College Sports

How a phone call to Yankee Stadium helped 49ers land new football coach Will Healy

Meet Will Healy, the Charlotte 49ers new football coach

Charlotte 49ers welcome their new head football coach, Will Healy, an Eddie Robinson Award winner as the National FCS Coach of the Year, during an introductory press conference at Richardson Stadium.
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Charlotte 49ers welcome their new head football coach, Will Healy, an Eddie Robinson Award winner as the National FCS Coach of the Year, during an introductory press conference at Richardson Stadium.

Will Healy sat in his car outside Austin Peay’s football stadium in Clarksville, Tenn., one chilly day last December. He watched as Governors players walked into the stadium for a meeting Healy – their coach for the previous three seasons – had called.

Healy knew the players understood why he had summoned them. Only a few minutes earlier, Healy had accepted the job as the Charlotte 49ers’ new football coach. Thanks to social media, the Austin Peay players learned earlier in the day that Healy was likely to get the job.

In Healy’s brief time at Austin Peay, he had transformed the Governors from perennial laughingstocks into a solid, respectable program in the NCAA’s Football Championship Subdivision. Still only 34, Healy’s upbeat personality and unique coaching style had made him a coveted coaching prospect on the higher Football Bowl Subdivision level. Charlotte snatched him up after former coach Brad Lambert was fired. Among FBS coaches, only Kent State’s Sean Lewis is younger at 32.

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Charlotte 49ers football coach Will Healy says he is excited about the wealth of talent at Charlotte-area high schools. National signing day for college football is Wednesday. David T. Foster III dtfoster@charlotteobserver.com



A step up professionally in every sense, Healy’s decision to leave Austin Peay for Charlotte had not been difficult. He was leaving an FCS program in a small Tennessee town with relatively scant resources for an FBS program with yet-untapped potential that sits in a major market.

Yet, as Healy got out of his car to tell to his soon-to-be former players the news himself, the task weighed on him.

“I couldn’t have been more excited about (taking the Charlotte job),” Healy said. “But there I was getting ready to talk to 105 kids that I’ve given my life to over the last three years and I’m leaving.

“In 10 minutes, I went from elated to crying.”

For Healy, coaching football is never going to primarily be about winning and losing games. That’s not to say he doesn’t understand the deal: He needs to turn around – and soon – a 49ers program that hasn’t had a winning season in its six-year history and struggles to attract fans to its stadium, the smallest in the FBS.

“The expectation (at Charlotte) is to always compete for championships, to win,” Healy said. “I don’t ever shy away from those expectations. I know what people want.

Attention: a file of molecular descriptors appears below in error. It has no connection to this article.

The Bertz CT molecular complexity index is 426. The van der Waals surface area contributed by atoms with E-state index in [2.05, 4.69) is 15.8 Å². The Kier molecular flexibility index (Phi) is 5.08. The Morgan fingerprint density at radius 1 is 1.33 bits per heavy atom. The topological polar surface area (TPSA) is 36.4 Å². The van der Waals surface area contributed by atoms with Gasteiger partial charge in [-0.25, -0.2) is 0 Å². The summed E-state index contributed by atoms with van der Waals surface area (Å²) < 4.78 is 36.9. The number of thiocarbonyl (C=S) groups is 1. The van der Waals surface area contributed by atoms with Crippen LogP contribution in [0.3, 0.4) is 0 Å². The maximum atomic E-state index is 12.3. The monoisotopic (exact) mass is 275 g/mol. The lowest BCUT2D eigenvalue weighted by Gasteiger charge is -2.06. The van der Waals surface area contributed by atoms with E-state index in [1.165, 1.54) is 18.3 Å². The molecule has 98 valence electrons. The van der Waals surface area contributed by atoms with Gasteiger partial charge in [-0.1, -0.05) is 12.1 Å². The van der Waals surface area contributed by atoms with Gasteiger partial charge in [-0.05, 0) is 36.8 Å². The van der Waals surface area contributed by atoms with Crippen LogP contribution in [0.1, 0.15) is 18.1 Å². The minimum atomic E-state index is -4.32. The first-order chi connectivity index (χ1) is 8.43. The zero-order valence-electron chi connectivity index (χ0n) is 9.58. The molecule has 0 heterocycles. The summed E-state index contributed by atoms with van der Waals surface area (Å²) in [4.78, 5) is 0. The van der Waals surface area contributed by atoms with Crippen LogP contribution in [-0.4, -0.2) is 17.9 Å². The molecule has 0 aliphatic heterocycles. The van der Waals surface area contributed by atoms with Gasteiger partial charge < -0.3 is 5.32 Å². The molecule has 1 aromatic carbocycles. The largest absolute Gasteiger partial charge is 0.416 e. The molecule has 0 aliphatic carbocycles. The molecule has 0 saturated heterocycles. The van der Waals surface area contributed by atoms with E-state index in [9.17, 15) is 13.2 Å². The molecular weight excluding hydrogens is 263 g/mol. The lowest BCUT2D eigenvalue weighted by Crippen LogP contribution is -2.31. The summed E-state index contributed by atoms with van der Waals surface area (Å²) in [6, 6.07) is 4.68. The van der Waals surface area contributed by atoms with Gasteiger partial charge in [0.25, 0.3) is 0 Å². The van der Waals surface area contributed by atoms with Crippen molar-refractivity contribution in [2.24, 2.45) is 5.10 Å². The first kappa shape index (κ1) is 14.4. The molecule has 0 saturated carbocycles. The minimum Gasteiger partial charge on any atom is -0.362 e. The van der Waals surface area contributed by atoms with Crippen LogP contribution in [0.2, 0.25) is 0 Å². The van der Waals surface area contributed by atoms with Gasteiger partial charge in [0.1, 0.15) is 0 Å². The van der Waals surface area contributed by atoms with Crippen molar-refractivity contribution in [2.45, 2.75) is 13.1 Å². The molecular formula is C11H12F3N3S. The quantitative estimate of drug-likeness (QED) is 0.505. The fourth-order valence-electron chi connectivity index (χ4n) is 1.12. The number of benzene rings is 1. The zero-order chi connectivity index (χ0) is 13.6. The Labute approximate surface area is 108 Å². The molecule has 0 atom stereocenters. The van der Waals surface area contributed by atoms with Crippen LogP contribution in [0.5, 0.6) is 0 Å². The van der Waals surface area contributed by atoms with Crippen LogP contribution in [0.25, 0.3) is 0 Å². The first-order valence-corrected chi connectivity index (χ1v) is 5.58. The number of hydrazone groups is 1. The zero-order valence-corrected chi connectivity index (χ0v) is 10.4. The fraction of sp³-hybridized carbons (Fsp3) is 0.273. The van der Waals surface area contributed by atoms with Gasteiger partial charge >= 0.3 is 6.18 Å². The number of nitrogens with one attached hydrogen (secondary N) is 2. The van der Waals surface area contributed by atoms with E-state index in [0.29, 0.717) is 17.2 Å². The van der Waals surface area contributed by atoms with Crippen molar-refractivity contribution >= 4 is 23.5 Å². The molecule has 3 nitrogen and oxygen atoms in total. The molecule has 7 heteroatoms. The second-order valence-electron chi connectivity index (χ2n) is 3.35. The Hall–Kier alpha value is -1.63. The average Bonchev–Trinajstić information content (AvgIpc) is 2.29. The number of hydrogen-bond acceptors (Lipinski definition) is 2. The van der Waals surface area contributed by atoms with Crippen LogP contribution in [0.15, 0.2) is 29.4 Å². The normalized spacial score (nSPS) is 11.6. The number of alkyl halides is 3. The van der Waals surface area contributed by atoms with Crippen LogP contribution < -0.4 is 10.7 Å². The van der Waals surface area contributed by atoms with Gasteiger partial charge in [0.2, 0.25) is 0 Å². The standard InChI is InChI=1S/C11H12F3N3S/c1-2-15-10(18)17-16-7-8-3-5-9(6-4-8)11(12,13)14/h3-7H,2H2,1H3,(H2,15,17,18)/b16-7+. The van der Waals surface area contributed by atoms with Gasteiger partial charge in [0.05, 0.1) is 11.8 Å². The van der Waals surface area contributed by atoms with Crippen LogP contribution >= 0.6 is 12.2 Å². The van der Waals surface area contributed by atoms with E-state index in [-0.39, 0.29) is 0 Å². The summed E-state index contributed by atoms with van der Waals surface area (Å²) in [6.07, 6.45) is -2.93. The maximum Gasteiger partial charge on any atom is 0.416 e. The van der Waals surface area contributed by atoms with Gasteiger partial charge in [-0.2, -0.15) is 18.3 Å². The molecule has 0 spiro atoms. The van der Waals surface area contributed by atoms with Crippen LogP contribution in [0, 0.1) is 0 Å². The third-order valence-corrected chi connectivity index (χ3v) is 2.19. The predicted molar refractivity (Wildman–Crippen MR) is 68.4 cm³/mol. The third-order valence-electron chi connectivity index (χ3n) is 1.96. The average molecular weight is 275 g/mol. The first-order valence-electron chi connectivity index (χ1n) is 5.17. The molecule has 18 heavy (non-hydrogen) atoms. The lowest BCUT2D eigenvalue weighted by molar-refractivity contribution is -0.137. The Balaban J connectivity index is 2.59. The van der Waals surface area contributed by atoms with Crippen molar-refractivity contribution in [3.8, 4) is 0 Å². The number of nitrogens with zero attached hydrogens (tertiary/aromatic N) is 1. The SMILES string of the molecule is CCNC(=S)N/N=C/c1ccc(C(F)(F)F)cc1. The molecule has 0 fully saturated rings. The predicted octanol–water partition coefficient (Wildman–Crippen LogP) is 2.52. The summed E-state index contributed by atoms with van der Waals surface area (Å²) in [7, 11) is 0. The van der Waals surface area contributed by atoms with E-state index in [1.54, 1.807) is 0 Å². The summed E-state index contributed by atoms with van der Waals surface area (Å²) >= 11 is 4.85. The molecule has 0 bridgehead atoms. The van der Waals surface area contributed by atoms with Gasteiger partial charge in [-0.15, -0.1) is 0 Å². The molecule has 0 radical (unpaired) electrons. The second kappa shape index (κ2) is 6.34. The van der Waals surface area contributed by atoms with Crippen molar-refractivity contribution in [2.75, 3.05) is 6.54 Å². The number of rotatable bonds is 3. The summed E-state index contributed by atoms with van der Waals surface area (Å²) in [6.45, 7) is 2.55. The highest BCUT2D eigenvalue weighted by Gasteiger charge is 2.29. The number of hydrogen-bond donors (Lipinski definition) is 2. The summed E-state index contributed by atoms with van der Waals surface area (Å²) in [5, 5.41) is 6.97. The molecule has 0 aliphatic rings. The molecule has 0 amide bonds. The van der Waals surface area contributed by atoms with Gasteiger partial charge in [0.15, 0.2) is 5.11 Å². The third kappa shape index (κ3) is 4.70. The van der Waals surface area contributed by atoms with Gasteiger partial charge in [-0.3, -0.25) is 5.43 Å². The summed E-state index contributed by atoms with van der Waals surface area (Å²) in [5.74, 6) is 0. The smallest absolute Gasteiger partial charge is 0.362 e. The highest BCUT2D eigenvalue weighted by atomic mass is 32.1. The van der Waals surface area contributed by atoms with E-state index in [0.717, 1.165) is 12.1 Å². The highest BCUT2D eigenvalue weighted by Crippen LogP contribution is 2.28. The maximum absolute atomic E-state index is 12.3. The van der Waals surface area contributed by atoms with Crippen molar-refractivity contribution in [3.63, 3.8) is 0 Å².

“Dabo Sweeney does it one way. Nick Saban does it another way. I didn’t take this job to run things the way Bill Belichick does. There’s no right or wrong way to do it. There’s just your way or it’s not going to work.”

One aspect of Healy’s way: making sure his players enjoy their experience in college.

When Austin Peay played at Central Florida in 2017, Govs players reportedly got massages on the team’s private jet, took a trip to Disney World and had their weekly walk-through on the beach.

And if Healy wants his program to be player-friendly, that also extends to a family-first atmosphere for his coaching staff.

As they did at Austin Peay, after watching film on Sunday during the season, the coaches’ families will come to the 49ers facility for dinner. Another day during the week will be devoted to a “date night” for coaches and their wives or girlfriends.

“By doing those date nights, it forces coaches to get out of the office and work shorter days – he doesn’t want us there until midnight,” said Carter Crutchfield, the 49ers’ recruiting coordinator and director of football relations who is engaged to be married this spring. “It forces you to get away and have a life other than football.”

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New Charlotte 49ers football coach Will Healy, center, is joined by athletics director Mike Hill, left, and Chancellor Phil Dubois during Healy’s introductory news conference in early December. David T. Foster III dtfoster@charlotteobserver.com



Healy also welcomes his assistants’ kids to sit in on meetings, as his son Eli regularly did at Austin Peay (Healy’s wife Emily recently gave birth to their second son).

“Our family is very close,” Healy said. “But I’ve also watched guys pick this profession over what is their real profession, which is being a husband and a dad. This will either work or not for me. I know it sounds like a fairy-tale world. But I’m going to be fired as a football coach before I’m fired as a husband or a dad.

Healy’s “way” worked at Austin Peay, where there were few, if any, expectations.. The question now: Will it work at Charlotte, where he will be constantly and publicly scrutinized?

Dealing with failure

Not so long ago, Healy was a star at Boyd-Buchanan High in Chattanooga, Tenn., where he was an honorable mention all-state player who still holds the city’s career passing record with more than 7,000 yards.

Football had come easily to Healy to that point, at least at the level he was playing in high school. But there were warning signs he didn’t recognize that would ultimately make him face up to his limitations as a player and would ultimately steer him to coaching.

At the first all-star summer football camp he attended, Healy worked out with Chris Leak, an All-American from Charlotte’s Independence High who was headed to Florida.

“You go stand next to Chris Leak, and he’s throwing the ball like nothing you’ve ever seen,” Healy said. “Here I am, 5-9, 190 pounds and ran a 5.0 40. You figure out pretty quickly how good you really are.”